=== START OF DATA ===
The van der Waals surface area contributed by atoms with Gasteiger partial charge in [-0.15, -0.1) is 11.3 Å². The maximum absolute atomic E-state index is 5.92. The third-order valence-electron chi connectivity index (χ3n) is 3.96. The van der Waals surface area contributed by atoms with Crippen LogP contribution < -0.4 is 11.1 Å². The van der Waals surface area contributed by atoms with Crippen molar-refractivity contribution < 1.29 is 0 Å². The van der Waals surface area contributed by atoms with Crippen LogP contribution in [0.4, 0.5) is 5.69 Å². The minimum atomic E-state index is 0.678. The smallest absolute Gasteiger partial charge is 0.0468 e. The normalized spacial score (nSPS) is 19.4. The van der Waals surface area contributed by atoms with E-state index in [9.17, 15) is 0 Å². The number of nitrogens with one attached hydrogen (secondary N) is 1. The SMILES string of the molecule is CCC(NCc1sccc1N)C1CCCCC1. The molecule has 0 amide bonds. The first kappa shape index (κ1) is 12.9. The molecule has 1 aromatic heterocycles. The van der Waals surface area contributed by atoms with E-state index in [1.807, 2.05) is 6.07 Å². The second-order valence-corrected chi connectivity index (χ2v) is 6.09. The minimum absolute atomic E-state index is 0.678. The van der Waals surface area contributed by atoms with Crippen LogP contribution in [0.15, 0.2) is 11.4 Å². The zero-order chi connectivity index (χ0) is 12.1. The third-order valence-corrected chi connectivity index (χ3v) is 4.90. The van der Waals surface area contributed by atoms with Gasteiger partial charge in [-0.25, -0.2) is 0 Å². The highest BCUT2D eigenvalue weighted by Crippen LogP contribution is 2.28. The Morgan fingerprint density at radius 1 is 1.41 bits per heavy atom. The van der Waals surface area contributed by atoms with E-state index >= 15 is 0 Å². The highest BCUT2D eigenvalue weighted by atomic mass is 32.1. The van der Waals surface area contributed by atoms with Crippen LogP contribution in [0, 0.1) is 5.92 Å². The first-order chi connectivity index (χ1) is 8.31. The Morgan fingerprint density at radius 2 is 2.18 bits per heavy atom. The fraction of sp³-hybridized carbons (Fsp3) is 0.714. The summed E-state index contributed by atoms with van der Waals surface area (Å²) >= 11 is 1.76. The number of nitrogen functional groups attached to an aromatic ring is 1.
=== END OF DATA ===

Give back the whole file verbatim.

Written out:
The van der Waals surface area contributed by atoms with Gasteiger partial charge in [-0.15, -0.1) is 11.3 Å². The maximum absolute atomic E-state index is 5.92. The third-order valence-electron chi connectivity index (χ3n) is 3.96. The van der Waals surface area contributed by atoms with Crippen LogP contribution < -0.4 is 11.1 Å². The van der Waals surface area contributed by atoms with Crippen molar-refractivity contribution < 1.29 is 0 Å². The van der Waals surface area contributed by atoms with Crippen LogP contribution in [0.4, 0.5) is 5.69 Å². The minimum atomic E-state index is 0.678. The smallest absolute Gasteiger partial charge is 0.0468 e. The normalized spacial score (nSPS) is 19.4. The van der Waals surface area contributed by atoms with E-state index in [9.17, 15) is 0 Å². The number of nitrogens with one attached hydrogen (secondary N) is 1. The SMILES string of the molecule is CCC(NCc1sccc1N)C1CCCCC1. The molecule has 0 amide bonds. The first kappa shape index (κ1) is 12.9. The molecule has 1 aromatic heterocycles. The van der Waals surface area contributed by atoms with E-state index in [1.807, 2.05) is 6.07 Å². The second-order valence-corrected chi connectivity index (χ2v) is 6.09. The minimum absolute atomic E-state index is 0.678. The van der Waals surface area contributed by atoms with Crippen LogP contribution in [0.15, 0.2) is 11.4 Å². The zero-order chi connectivity index (χ0) is 12.1. The third-order valence-corrected chi connectivity index (χ3v) is 4.90. The van der Waals surface area contributed by atoms with Gasteiger partial charge in [-0.25, -0.2) is 0 Å². The highest BCUT2D eigenvalue weighted by Crippen LogP contribution is 2.28. The Morgan fingerprint density at radius 1 is 1.41 bits per heavy atom. The van der Waals surface area contributed by atoms with E-state index >= 15 is 0 Å². The highest BCUT2D eigenvalue weighted by atomic mass is 32.1. The van der Waals surface area contributed by atoms with Crippen LogP contribution in [0, 0.1) is 5.92 Å². The first-order chi connectivity index (χ1) is 8.31. The Morgan fingerprint density at radius 2 is 2.18 bits per heavy atom. The fraction of sp³-hybridized carbons (Fsp3) is 0.714. The summed E-state index contributed by atoms with van der Waals surface area (Å²) >= 11 is 1.76. The number of nitrogen functional groups attached to an aromatic ring is 1.